Monday, September 22, 2014

Another Week in the Life of an Editor 2

by Alycia Morales

Have you ever wondered what it takes to be an editor? Do you need a Bachelor's Degree in English? A Master's Degree in Storytelling? Superpowers?

Sometimes I find myself wondering what it's like to work in various careers. Forensics sounds intriguing to me. But keep me away from the hospital surgery units. Police work could be exciting. I enjoy shooting, just not at people. I love music and do a decent job of promoting others and their work. Sometimes I wonder what I would have done if I'd finished my Music Business degree. My professor said I had a knack for figuring artist royalties. I hope that gift translates into figuring author royalties. You know, for that day I publish my novels.

"But what does it look like to be an editor?" you ask.

I ask you this: Do you self-edit? If so, that's a big part of the job.

As an editor, I spend many days putting aside what I'd like to be doing with my own writing to assist others in making their writing shine. At the heart of my business is my desire to perfect my authors' pages. What does that mean?

Training them to show, not tell. Oftentimes new writers will tell their story with inactive verbs, allow outside objects to act on their characters rather than have their characters affect the world around them, and explain every single detail down to the color of the nail polish on the character's fingernails, leaving no room for readers' imaginations to kick in.

Searching for things that will jolt the reader out of their fictional dream, such as information dumps (again, too many details or supplying a history lesson on a particular aspect of their story), preaching (no one likes to be told how they should think - save it for your soapbox), and repetition (boring - I'll go to sleep now).

Combing the manuscript for spelling errors, misuses of homonyms (those words that sound the same but are spelled differently and have different meanings - you know, like there, their, and they're), incorrect punctuation (especially ellipses, commas, and quotation marks), and other miniscule details that most readers will notice.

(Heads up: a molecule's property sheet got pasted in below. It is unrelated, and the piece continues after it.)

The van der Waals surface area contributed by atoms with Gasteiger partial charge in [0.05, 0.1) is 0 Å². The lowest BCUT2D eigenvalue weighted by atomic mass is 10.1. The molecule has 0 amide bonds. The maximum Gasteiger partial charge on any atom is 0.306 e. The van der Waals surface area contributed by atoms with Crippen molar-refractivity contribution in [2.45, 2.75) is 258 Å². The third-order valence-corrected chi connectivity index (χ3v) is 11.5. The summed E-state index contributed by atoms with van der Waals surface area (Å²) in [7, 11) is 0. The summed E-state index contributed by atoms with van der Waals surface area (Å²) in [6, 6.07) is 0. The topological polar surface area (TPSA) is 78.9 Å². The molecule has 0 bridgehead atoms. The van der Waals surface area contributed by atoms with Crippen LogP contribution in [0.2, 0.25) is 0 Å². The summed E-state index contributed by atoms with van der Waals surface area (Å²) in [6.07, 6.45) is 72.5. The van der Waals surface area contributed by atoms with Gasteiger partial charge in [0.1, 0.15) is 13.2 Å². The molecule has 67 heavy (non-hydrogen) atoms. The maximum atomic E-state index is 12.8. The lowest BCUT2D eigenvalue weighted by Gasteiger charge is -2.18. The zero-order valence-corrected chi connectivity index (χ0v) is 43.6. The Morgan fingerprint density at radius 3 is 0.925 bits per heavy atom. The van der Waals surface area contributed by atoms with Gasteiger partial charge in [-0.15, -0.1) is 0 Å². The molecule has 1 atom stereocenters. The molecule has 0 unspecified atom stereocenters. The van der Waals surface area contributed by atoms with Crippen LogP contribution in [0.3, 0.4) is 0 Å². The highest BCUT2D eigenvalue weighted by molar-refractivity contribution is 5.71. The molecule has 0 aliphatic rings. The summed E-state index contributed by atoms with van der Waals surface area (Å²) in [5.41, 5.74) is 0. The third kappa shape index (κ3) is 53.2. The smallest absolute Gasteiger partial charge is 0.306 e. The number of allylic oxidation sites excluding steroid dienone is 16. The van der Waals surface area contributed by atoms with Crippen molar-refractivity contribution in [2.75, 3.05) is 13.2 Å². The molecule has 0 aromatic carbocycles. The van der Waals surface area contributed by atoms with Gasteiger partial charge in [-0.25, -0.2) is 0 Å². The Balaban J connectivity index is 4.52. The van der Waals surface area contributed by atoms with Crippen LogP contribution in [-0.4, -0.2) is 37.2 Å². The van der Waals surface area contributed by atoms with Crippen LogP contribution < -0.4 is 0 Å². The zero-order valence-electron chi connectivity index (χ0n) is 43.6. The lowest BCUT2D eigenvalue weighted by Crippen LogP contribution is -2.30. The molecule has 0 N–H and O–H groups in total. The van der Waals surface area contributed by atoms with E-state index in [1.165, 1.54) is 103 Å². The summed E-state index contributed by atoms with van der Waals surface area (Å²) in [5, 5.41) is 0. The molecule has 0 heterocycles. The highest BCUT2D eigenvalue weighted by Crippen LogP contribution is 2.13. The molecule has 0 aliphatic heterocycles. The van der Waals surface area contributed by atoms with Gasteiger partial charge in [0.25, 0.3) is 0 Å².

Formatting the manuscript. Has the author correctly formatted their scripture references? How about the margins on the pages, the indents, the titles and subtitles, the font (a lot of manuscripts come to me with multiple fonts instead of one), and even the format of the apostrophes throughout the book. Formatting can take a huge chunk of editing time...

Crafting their story. Is there a complete character arc? Is the dialogue natural and believable? Is the story believable? Are all five senses represented? Does the story flow well? Are there hooks? Do I want to keep turning the page, or have I lost interest in the character's plight? Is there enough conflict and are all conflicts resolved by the end of the book? Does the middle sag? Does the ending satisfy the reader? There is so much to learn sometimes...

These are a few things I am looking to cover when I'm editing a novel or non-fiction book. When I sit down at my computer and pull up a client's manuscript, I am paying close, detailed attention to every jot and tittle on every page. I want them to have the best manuscript possible before they approach an agent or acquisitions editor in hopes of a sale. And if I'm working for a publishing house, I'm making every best effort to be certain my client's manuscript is in tip-top shape before it sits on a digital shelf at Amazon or a tangible shelf at Barnes and Noble.

Tweetables:
What does an editor do when they sit with your manuscript? A peek at a week in the life... @AlyciaMorales http://tinyurl.com/pnmvcav {Tweet This}

What an editor does for work. A look at the editing life with @AlyciaMorales  http://tinyurl.com/pnmvcav {Tweet This}

Is this all there is to the life of an editor? Not even close. This is just one facet. To learn more, join me October 6 for another behind-the-scenes look at a week in the life of an editor.

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